Paradigms of Expert Systems¶
Section author: By Finn V. Jensen, Dept. of Computer Science, Aalborg University, Denmark
This is a brief overview of the three main paradigms of expert systems.
A rule is an expression of the form
if A then B
where A is an assertion and B can be either an action or another assertion. For instance, the following three rules could be part of a larger set of rules for troubleshooting water pumps:
If pump failure then the pressure is low
If pump failure then check oil level
If power failure then pump failure
A rule-based system consists of a library of such rules. These rules reflect essential relationships within the domain, or rather: they reflect ways to reason about the domain.
When specific information about the domain becomes available, the rules are used to draw conclusions and to point out appropriate actions. This is called inference. The inference takes place as a kind of chain reaction. In the above example, if you are told that there is a power failure, Rule 3 will state that there is a pump failure and Rule 1 will then tell us that the pressure is low. Rule 2 will also give a (useless) recommendation to check the oil level.
Rules can also be used in the opposite direction. Suppose you are told that the pressure is low; then Rule 1 states that it can be due to a pump failure, while Rule 3 states that a pump failure can be caused by a power failure. You should also be able to use Rule 2 to recommend checking the oil level, but it is very difficult to control such a mixture of inference back an forth in the same session.
Often the connections reflected by the rules are not absolutely certain, and also the gathered information is often subject to uncertainty. In such cases, a certainty measure is added to the premises as well as to the conclusions in the rules of the system. Now, a rule gives a function that describes how much a change in the certainty of the premise will change the certainty of the conclusion. In its simplest form, this looks like:
If A (with certainty x) then B (with certainty f(x))
There are many schemes for treating uncertainty in rule-based systems. The most common are fuzzy logic, certainty factors, and (adapted versions of) Dempster-Shafer belief functions. Common to all of these schemes is that uncertainty is treated locally. That is, the treatment is connected directly to the incoming rules and the uncertainty of their elements. Imagine, for example, that in addition to Rule 4 we have the rule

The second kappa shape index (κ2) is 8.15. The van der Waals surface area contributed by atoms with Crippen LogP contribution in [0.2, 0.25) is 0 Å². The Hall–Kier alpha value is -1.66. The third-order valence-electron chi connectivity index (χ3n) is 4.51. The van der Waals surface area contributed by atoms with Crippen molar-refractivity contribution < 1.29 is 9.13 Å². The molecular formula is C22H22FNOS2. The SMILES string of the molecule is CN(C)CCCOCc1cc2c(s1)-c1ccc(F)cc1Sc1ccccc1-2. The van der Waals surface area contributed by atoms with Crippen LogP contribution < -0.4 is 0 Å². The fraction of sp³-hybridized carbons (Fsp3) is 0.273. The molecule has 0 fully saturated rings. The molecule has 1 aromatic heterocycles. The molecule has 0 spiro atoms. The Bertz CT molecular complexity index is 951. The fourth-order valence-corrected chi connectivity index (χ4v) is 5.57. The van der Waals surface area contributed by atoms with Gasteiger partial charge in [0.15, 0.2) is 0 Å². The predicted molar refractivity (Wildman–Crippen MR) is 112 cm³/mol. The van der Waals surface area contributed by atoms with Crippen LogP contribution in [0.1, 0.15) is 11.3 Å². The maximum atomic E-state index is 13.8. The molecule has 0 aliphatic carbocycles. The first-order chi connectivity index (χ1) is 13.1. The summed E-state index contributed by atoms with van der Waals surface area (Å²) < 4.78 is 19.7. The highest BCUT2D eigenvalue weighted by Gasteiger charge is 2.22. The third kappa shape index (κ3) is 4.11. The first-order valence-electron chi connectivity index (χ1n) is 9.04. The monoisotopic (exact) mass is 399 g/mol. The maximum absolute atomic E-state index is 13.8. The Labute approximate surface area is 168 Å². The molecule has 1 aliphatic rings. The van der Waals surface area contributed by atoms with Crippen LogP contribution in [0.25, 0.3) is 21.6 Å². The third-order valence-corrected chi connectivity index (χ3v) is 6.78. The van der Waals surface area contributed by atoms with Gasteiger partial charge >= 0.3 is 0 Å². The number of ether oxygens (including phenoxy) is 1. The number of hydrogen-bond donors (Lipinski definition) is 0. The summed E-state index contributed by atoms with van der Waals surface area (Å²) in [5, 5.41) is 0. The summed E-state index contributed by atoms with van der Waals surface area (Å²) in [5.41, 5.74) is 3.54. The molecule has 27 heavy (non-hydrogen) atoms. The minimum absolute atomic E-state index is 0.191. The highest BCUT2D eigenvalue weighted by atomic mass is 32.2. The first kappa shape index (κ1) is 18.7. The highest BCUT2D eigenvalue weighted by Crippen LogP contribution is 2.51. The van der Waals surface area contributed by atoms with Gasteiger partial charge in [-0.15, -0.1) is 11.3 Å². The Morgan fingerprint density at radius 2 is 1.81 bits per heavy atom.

If C (with certainty x) then B (with certainty g(x))
If we now get the information that A holds with certainty a and C holds with certainty c, what is then the certainty of B?
There are different algebras for such a combination of uncertainties, depending on the scheme. Common to all these algebras is that in many cases they come to incorrect conclusions. This is because the combination of uncertainty is not a local phenomenon, but it is strongly dependent on the entire situation (in principle a global matter).
(Only the so-called feed-forward networks are treated.)
A neural network consists of several layers of nodes: At the top there is a layer of input nodes, at the bottom a layer of output nodes, and in between these normally 1 or 2 hidden layers. Except for the output nodes, all nodes in a layer are in principle connected to all nodes in the layer immediately below. A node along with its in-going edges is called a perceptron.
A neural network performs pattern recognition. You could for instance imagine a neural network that reads handwritten letters. By automatic tracking, a handwritten letter can be transformed into a set of findings on curves (not a job for the network). The network will have an input node for every possible kind of finding and an output node for each letter in the alphabet. When a set of findings is fed into the network, the system will match the pattern of findings with equivalent patterns of the different letters.
Technically, the input nodes are given a value (0 or 1). This value is transmitted to the nodes in the next layer. Each of these nodes perform a weighted sum of the incoming values, and if this sum is greater than a certain threshold, the node fires downward with the value 1. The values of the output nodes determine the letter.
So, apart from the architecture of the network (the number of layers and the number of nodes in each layer), the weights and the thresholds determine the behavior of the network. Weights and thresholds are set in order for the network to perform as well as possible. This is achieved by training: You have a large number of examples where both input values and output values are known. These are then fed into the training algorithm of the network. This algorithm determines weights and thresholds in such a way that the distance between the set of outputs from the network and the desired sets of outputs from the examples gets as small as possible.